Few maritime companies have been spared from the effects of COVID-19, and Vinik Marine is no exception. The threat of contracting the coronavirus, combined with the economic downturn and its impact on petroleum consumption, has hit the New Jersey company hard.
“First, it’s scary on a personal level,” said company owner Capt. Mike Vinik. “I don’t want my crews to get infected. I don’t want my family infected. Crew change is complicated; mariners have to quarantine themselves before and after a hitch. If any crewmember gets sick on board, we must notify the U.S. Coast Guard, who will remove the infected mariner. The rest of the crew, who may by now be sick too, need to quarantine for 14 days. If I can’t find replacement crew at short notice, I have to tie up boats.”
Standard protocols, like outfitting a boat before a work stint, also have become complicated during the pandemic.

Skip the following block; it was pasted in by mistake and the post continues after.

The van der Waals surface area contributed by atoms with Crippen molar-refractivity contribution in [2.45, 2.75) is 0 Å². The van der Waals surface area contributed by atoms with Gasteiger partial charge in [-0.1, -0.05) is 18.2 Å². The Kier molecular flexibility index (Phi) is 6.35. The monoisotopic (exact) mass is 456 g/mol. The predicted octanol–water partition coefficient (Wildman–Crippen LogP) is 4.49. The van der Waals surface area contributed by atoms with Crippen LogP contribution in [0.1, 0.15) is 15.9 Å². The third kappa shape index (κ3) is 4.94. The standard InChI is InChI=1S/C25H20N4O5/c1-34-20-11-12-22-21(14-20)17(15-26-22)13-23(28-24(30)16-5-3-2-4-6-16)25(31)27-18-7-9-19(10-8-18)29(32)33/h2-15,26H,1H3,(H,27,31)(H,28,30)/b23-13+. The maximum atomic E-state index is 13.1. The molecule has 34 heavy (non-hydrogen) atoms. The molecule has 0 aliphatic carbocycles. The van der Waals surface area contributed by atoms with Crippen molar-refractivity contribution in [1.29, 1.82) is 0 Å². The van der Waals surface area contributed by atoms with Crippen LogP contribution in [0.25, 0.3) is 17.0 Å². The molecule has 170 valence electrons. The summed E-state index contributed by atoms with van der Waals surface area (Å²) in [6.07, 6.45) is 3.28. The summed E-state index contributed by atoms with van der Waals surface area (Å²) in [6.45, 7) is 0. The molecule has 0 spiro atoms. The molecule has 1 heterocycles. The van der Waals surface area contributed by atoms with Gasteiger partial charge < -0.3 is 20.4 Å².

“If we get a call for a long-distance tow, we can’t provision the boat as we used to by going to the supermarket and buying up five or six shopping carts (of goods),” Vinik said. “Now there are limits on the amount of certain items that we can purchase.”
Vinik said his company moves oil and assists other boats moving oil, but work in that sector has dropped because people aren’t driving as much and they’re not flying.
“The 68,000 aircraft that are idled are not burning fuel. That means less oil is being moved around,” he said in April. “COVID-19 has really hurt business.”